What She Said: I Lost A Leg At 19, But That Hasn’t Stopped Me

| Her
October 28, 2020

Navigating life as a woman in the world today is interesting. From Nigeria to Timbuktu, it’ll amaze you how similar all our experiences are. Every Wednesday, women the world over will share their experiences on everything from sex to politics right here. This is Zikoko’s What She Said.

For this week’s What She Said, I spoke to Chioma, who had a life-changing experience at 19. She talks about what it felt like losing her leg to an accident at 19, how she has adapted to the change and getting a first-class in law school. 

Tell me about the accident.

I remember it like it was yesterday. I was going to visit friends at Babcock, Ogun State. I had left Ajah, where my parents lived, without telling anyone where I was off to. I got there at about 2 p.m., hung with friends and was on my way back, three hours later, when the accident happened. I was heading to the taxi park, and a car hit the bike I was on. I thought, okay, I only fell down, but apparently the impact was on my foot. The car had hit my foot, then pushed us down.

Oh shit. That sounds painful. What happened after?

It was. The pain was at 120 at least. I remember being confused. There was a patrol van around, so I was rushed to Teaching Hospital, Sagamu, and they did rubbish there. What got crushed was my foot, but I wasn’t given proper primary care at the teaching hospital. They used very dirty needles and equipment. During the initial surgery to fix the foot together — because it was dangling — they used regular needle and thread, then the anaesthesia wore off, so I could feel all the pain. The next day, my dad got an ambulance to take me to Lagos and that was when we found out an infection had set in because of the poor care. 

What the hell?.

Everyone thought I was going to die because the infection was spreading fast, and we had to make a decision on amputating the leg. My mum didn’t want to think about it; she was asking for other options. But the time we spent trying to make a decision, the more the infection was spreading. My sister and dad decided for me. All I wanted was for the pain to stop, so I didn’t have an issue with their decision. Right now, I’m amputated from my foot to below my knee.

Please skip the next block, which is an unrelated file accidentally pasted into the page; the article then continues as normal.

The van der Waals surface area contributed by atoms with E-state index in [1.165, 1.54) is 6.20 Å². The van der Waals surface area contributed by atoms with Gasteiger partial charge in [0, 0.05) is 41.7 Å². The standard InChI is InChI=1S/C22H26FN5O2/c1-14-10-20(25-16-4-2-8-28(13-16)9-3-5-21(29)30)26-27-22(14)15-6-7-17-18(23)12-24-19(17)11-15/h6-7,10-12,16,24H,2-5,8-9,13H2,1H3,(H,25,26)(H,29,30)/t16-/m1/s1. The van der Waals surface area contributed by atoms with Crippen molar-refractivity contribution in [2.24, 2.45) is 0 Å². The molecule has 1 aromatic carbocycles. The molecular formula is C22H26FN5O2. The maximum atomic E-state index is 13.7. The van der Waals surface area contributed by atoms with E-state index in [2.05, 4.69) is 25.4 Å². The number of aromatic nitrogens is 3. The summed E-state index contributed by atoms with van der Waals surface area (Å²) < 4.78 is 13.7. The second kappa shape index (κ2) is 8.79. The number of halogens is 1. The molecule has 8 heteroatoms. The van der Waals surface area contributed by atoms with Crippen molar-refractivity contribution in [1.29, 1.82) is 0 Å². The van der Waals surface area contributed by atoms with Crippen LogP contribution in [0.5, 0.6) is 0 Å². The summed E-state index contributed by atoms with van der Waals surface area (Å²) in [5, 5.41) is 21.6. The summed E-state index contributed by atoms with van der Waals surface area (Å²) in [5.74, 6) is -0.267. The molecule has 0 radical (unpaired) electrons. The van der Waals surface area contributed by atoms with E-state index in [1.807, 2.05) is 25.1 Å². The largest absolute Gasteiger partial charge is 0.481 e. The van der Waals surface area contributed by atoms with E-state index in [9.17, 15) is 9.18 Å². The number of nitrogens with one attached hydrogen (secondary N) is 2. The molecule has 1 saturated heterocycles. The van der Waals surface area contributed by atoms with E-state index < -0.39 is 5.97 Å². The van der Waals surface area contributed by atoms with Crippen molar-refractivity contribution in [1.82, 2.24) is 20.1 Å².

Oh wow. How many days after the accident did the amputation occur?

About three days after.

I know you said you just wanted the pain to stop. Once it did, how did you feel?

The first thing I felt was relief. I went through the procedure twice. For the first amputation, they took out a lower part of the leg and I was still in pain. I was told I’d  feel relief once it was done, but that didn’t happen. I was still falling in and out of consciousness.

When the doctors told me it was still infected, I wasn’t surprised. Immediately I had another amputation, to below my knee, I felt total relief. I could tell I was recovering. I stopped falling in and out of consciousness, I was responding to my drugs and treatment. I was so much better. But this was physically.

Emotionally, I had been preparing myself, but nothing prepares you, no matter how much you hype yourself. I was so afraid of my leg. When the nurses came in to dress the limb, I would avert my gaze. It was in POP, so that worked for a week. After one week, I had to stand up. When I did, I wanted to cry but couldn’t because my mum was there. I didn’t want her to cry too. I said, “Wow, this is how I look!”